WMU launches new effort to advance climate commitment

Contact: Erin Flynn

KALAMAZOO, Mich.—Western Michigan University is exploring ways to advance its commitment to reducing its carbon footprint, as scientists around the world sound the alarm about a growing climate crisis.

"Recent reports reveal the science is happening faster than we think. We are already seeing effects of climate change," says Dr. Denise Keele, associate professor of political science as well as environment and sustainability, noting the steps the University has already taken in preparing a climate plan.

"In our judgment as faculty who read, teach, research and do the outreach on this, everything is telling us we need to reevaluate what we're doing and what that goal is."

The University is kicking off its efforts by launching a new Carbon Neutrality Committee, charged with researching and developing a long-range plan to reduce carbon emissions on campus.

"Western Michigan University has long been a leader in its commitment to sustainability. This goes back to 50 years ago, when WMU became the first university in our state to establish an environmental studies program," says WMU President Edward Montgomery.

"Every day we work across the spectrum of research, teaching and facilities management to advance the idea that sustainability is an individual and collective responsibility. By marshaling our expertise and commitment via a Carbon Neutrality Committee, we can strengthen our contributions to reducing emissions and promoting sustainability."

Climate Commitment

A group of people marches with signs about climate change.

The Kalamazoo Climate Crisis Coalition organized a march at WMU as part of the Global Climate Strike on Friday, Sept. 20.

WMU made a commitment in 2012 to carbon neutrality by 2065. The committee will evaluate whether it is feasible to speed up that goal to the year 2050, with a commitment to cut the University's carbon footprint in half by the year 2030. Taking such an aggressive approach, however, does not come without costs. That's why the committee will include stakeholders from across campus, including facilities management and accounting professionals, who can weigh the personal and institutional costs of potential solutions.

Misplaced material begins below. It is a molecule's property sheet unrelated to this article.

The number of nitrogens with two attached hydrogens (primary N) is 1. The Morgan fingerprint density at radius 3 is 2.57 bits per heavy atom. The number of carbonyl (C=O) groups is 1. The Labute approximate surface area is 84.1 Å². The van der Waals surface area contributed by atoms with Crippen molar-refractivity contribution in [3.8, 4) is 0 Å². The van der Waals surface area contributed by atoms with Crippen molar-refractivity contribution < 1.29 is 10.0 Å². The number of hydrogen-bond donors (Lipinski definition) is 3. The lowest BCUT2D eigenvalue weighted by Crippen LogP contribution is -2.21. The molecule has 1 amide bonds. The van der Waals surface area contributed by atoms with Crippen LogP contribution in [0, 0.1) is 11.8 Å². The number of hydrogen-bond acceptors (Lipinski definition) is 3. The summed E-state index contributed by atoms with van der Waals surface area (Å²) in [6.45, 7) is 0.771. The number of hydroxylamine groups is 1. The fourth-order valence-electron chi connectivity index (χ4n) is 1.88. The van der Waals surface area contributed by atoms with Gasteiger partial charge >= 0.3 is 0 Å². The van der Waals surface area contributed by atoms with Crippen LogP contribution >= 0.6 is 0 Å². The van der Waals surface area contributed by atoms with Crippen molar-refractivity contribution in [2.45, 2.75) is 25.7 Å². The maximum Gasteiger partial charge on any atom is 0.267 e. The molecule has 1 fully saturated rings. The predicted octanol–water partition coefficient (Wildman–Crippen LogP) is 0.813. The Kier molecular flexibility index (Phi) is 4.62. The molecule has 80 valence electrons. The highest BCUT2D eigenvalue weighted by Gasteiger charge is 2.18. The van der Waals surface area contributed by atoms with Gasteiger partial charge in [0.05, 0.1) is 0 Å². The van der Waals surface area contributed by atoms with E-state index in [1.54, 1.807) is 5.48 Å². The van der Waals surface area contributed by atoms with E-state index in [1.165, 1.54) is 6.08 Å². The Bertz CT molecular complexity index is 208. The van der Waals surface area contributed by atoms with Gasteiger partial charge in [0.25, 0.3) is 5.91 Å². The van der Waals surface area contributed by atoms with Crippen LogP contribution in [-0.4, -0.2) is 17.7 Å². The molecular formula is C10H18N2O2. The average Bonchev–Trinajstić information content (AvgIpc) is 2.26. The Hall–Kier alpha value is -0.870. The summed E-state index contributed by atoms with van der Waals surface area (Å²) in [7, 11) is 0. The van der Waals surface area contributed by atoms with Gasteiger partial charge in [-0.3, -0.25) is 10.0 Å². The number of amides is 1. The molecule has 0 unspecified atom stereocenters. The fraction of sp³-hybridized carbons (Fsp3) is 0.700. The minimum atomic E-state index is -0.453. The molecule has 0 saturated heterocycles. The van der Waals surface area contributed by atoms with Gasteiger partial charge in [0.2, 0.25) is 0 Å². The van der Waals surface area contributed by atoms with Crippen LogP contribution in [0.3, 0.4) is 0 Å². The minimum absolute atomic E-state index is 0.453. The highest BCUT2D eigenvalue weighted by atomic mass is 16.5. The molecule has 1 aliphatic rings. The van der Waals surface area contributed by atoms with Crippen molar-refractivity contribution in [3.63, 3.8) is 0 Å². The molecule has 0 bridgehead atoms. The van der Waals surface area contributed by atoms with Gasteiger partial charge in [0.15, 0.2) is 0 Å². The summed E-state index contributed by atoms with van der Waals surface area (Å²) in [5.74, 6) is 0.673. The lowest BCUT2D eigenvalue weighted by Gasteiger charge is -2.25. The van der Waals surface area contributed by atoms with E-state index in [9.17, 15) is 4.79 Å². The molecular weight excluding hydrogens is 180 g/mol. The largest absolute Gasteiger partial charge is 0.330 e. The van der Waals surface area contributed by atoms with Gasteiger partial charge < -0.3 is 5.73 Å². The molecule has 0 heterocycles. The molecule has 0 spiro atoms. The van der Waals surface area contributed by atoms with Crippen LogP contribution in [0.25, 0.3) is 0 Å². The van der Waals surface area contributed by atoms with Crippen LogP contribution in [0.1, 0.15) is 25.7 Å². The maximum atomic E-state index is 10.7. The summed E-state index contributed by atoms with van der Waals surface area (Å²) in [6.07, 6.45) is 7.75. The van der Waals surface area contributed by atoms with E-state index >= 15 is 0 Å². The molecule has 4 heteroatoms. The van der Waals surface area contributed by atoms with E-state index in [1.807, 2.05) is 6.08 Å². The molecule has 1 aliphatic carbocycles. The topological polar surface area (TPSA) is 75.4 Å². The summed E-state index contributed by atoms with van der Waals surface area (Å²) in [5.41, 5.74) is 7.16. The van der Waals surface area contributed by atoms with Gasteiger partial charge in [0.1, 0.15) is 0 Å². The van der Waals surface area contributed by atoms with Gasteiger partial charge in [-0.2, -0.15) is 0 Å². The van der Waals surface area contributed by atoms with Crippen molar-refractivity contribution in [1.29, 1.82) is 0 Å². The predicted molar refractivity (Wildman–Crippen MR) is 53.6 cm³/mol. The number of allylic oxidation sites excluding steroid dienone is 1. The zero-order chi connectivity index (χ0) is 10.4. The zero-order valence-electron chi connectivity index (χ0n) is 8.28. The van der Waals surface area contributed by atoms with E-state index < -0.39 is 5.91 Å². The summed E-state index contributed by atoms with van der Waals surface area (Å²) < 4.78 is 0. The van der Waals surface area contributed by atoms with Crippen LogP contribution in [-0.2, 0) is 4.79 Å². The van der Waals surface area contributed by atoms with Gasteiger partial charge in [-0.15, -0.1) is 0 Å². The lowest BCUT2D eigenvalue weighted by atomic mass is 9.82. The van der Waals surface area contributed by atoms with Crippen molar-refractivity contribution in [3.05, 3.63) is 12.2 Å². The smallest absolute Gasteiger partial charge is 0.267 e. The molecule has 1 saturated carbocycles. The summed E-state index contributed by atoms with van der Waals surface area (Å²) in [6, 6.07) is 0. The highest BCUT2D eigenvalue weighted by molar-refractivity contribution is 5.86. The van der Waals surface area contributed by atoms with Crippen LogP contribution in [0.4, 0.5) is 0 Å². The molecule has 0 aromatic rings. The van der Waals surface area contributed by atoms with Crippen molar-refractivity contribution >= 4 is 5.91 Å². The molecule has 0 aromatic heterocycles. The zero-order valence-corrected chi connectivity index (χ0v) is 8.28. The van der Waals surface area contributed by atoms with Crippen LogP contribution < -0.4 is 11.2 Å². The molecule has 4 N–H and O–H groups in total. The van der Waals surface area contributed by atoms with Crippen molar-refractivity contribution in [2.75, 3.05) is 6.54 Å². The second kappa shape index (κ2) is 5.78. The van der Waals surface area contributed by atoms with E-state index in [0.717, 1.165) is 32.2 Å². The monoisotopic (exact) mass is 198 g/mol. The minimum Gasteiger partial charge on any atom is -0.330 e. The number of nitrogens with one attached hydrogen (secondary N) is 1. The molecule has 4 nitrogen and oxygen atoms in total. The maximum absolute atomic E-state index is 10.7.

WMU is also working with the Kalamazoo Climate Crisis Coalition—KCCC—to coordinate sustainability efforts among a number of local stakeholders, including nonprofits, community groups and municipalities.

"We are being very intentional looking inside Western, knowing we can't achieve anything for the climate without Kalamazoo and all of our partners being part of it," says Dr. Jennifer Bott, provost and vice president for academic affairs at WMU. "This committee is complementing the community-based work that's happening with KCCC."

Striving for Sustainability

A field of solar panels

A solar field spans 8 acres on WMU's Parkview Campus.

WMU has a history of sustainability-focused initiatives, from implementing one of the most extensive electric vehicle infrastructures on a college campus in the nation to opening an 8-acre solar field. The University also made the switch from coal to natural gas decades ago at its power plant.

"Higher education has an incredible opportunity. We can equip future leaders with the tools they need to power future civilizations in ways that don't destroy our living planet," says Jeff Spoelstra, director of WMU's Office for Sustainability, who will also co-chair the new committee with Keele. "We can equip them to design and organize systems that eliminate waste, rebuild healthy soils, and regenerate lost biodiversity.

"By thinking long-term, considering the long-term costs and benefits of our plans and operations, and strengthening our Climate Action Plan, WMU will again step forward into a leadership position and future Broncos will take what they learn and change the world for the better"

Members of the new carbon neutrality committee are currently being finalized. Once the group is in place, it will evaluate the University's current emissions and energy costs to establish a baseline. Then, the group will identify areas where short-term and long-term changes can be made and determine the feasibility of those measures.

"This is the year of climate," Keele says. "This is the time to address this."

For more WMU news, arts and events, visit WMU News online.